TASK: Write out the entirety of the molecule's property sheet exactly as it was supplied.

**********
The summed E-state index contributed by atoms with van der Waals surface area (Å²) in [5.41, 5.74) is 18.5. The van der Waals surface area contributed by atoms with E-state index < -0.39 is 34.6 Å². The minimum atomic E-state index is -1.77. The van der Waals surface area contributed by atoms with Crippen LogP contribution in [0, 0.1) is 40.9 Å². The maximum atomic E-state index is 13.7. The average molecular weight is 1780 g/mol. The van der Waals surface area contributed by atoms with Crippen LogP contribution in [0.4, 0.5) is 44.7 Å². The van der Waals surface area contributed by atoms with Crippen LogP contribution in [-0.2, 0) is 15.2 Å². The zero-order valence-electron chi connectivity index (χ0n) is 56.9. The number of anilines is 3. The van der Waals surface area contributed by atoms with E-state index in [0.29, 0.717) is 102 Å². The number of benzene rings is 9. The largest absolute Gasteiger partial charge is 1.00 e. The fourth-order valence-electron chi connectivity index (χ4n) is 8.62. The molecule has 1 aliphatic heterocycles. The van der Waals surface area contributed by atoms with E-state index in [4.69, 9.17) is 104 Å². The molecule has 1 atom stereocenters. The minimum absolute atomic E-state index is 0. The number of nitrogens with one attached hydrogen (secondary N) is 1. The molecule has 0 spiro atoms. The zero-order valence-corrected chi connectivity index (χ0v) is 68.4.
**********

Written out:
The summed E-state index contributed by atoms with van der Waals surface area (Å²) in [5.41, 5.74) is 18.5. The van der Waals surface area contributed by atoms with E-state index < -0.39 is 34.6 Å². The minimum atomic E-state index is -1.77. The van der Waals surface area contributed by atoms with Crippen LogP contribution in [0, 0.1) is 40.9 Å². The maximum atomic E-state index is 13.7. The average molecular weight is 1780 g/mol. The van der Waals surface area contributed by atoms with Crippen LogP contribution in [0.4, 0.5) is 44.7 Å². The van der Waals surface area contributed by atoms with Crippen LogP contribution in [-0.2, 0) is 15.2 Å². The zero-order valence-electron chi connectivity index (χ0n) is 56.9. The number of anilines is 3. The van der Waals surface area contributed by atoms with E-state index in [0.29, 0.717) is 102 Å². The number of benzene rings is 9. The largest absolute Gasteiger partial charge is 1.00 e. The fourth-order valence-electron chi connectivity index (χ4n) is 8.62. The molecule has 1 aliphatic heterocycles. The van der Waals surface area contributed by atoms with E-state index in [4.69, 9.17) is 104 Å². The molecule has 1 atom stereocenters. The minimum absolute atomic E-state index is 0. The number of nitrogens with one attached hydrogen (secondary N) is 1. The molecule has 0 spiro atoms. The zero-order valence-corrected chi connectivity index (χ0v) is 68.4.